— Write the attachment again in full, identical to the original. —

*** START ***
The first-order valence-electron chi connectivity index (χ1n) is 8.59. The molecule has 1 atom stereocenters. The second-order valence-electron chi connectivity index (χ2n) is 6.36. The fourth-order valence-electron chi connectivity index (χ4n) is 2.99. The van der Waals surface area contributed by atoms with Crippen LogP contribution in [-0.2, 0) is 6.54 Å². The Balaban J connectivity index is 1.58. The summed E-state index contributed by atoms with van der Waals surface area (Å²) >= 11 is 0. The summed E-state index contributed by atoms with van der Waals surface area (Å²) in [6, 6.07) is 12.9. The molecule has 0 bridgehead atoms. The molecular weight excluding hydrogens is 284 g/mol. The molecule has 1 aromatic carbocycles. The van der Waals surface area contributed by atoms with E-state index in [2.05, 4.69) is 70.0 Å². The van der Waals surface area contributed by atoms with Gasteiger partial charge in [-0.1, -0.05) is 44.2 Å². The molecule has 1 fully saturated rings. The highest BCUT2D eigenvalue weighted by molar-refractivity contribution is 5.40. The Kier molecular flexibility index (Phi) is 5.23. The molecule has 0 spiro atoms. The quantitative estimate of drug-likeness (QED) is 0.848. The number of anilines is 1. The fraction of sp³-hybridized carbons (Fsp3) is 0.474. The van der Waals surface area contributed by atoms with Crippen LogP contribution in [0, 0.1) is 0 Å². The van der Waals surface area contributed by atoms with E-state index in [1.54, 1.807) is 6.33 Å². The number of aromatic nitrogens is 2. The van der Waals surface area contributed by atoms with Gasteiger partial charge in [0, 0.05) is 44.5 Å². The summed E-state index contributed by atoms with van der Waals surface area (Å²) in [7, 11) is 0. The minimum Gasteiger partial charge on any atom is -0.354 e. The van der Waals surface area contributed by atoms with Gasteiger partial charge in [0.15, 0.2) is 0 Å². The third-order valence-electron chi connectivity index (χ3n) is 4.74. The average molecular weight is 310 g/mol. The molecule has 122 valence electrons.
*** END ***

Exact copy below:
The first-order valence-electron chi connectivity index (χ1n) is 8.59. The molecule has 1 atom stereocenters. The second-order valence-electron chi connectivity index (χ2n) is 6.36. The fourth-order valence-electron chi connectivity index (χ4n) is 2.99. The van der Waals surface area contributed by atoms with Crippen LogP contribution in [-0.2, 0) is 6.54 Å². The Balaban J connectivity index is 1.58. The summed E-state index contributed by atoms with van der Waals surface area (Å²) >= 11 is 0. The summed E-state index contributed by atoms with van der Waals surface area (Å²) in [6, 6.07) is 12.9. The molecule has 0 bridgehead atoms. The molecular weight excluding hydrogens is 284 g/mol. The molecule has 1 aromatic carbocycles. The van der Waals surface area contributed by atoms with E-state index in [2.05, 4.69) is 70.0 Å². The van der Waals surface area contributed by atoms with Gasteiger partial charge in [-0.1, -0.05) is 44.2 Å². The molecule has 1 fully saturated rings. The highest BCUT2D eigenvalue weighted by molar-refractivity contribution is 5.40. The Kier molecular flexibility index (Phi) is 5.23. The molecule has 0 spiro atoms. The quantitative estimate of drug-likeness (QED) is 0.848. The number of anilines is 1. The fraction of sp³-hybridized carbons (Fsp3) is 0.474. The van der Waals surface area contributed by atoms with Crippen LogP contribution in [0, 0.1) is 0 Å². The van der Waals surface area contributed by atoms with E-state index in [1.54, 1.807) is 6.33 Å². The number of aromatic nitrogens is 2. The van der Waals surface area contributed by atoms with Gasteiger partial charge in [0, 0.05) is 44.5 Å². The summed E-state index contributed by atoms with van der Waals surface area (Å²) in [7, 11) is 0. The minimum Gasteiger partial charge on any atom is -0.354 e. The van der Waals surface area contributed by atoms with Gasteiger partial charge in [0.15, 0.2) is 0 Å². The third-order valence-electron chi connectivity index (χ3n) is 4.74. The average molecular weight is 310 g/mol. The molecule has 122 valence electrons.